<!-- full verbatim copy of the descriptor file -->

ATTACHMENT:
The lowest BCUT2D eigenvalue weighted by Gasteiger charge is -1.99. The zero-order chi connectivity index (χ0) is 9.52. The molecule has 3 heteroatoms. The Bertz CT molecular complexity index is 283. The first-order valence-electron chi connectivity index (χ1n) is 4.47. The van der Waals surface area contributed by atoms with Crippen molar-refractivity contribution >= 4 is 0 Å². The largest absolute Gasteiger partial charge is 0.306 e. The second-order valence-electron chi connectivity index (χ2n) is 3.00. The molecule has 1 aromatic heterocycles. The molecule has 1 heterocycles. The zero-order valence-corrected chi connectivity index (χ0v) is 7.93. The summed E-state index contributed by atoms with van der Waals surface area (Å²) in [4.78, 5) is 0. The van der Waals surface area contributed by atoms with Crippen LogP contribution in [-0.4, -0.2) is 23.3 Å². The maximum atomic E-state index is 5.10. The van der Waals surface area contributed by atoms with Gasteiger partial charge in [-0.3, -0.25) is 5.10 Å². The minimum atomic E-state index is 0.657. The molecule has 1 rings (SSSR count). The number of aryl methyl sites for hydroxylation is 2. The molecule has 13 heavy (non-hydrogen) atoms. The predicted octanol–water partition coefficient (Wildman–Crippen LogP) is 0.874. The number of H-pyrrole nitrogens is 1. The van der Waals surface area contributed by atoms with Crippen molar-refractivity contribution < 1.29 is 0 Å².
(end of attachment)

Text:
The lowest BCUT2D eigenvalue weighted by Gasteiger charge is -1.99. The zero-order chi connectivity index (χ0) is 9.52. The molecule has 3 heteroatoms. The Bertz CT molecular complexity index is 283. The first-order valence-electron chi connectivity index (χ1n) is 4.47. The van der Waals surface area contributed by atoms with Crippen molar-refractivity contribution >= 4 is 0 Å². The largest absolute Gasteiger partial charge is 0.306 e. The second-order valence-electron chi connectivity index (χ2n) is 3.00. The molecule has 1 aromatic heterocycles. The molecule has 1 heterocycles. The zero-order valence-corrected chi connectivity index (χ0v) is 7.93. The summed E-state index contributed by atoms with van der Waals surface area (Å²) in [4.78, 5) is 0. The van der Waals surface area contributed by atoms with Crippen LogP contribution in [-0.4, -0.2) is 23.3 Å². The maximum atomic E-state index is 5.10. The van der Waals surface area contributed by atoms with Gasteiger partial charge in [-0.3, -0.25) is 5.10 Å². The minimum atomic E-state index is 0.657. The molecule has 1 rings (SSSR count). The number of aryl methyl sites for hydroxylation is 2. The molecule has 13 heavy (non-hydrogen) atoms. The predicted octanol–water partition coefficient (Wildman–Crippen LogP) is 0.874. The number of H-pyrrole nitrogens is 1. The van der Waals surface area contributed by atoms with Crippen molar-refractivity contribution < 1.29 is 0 Å².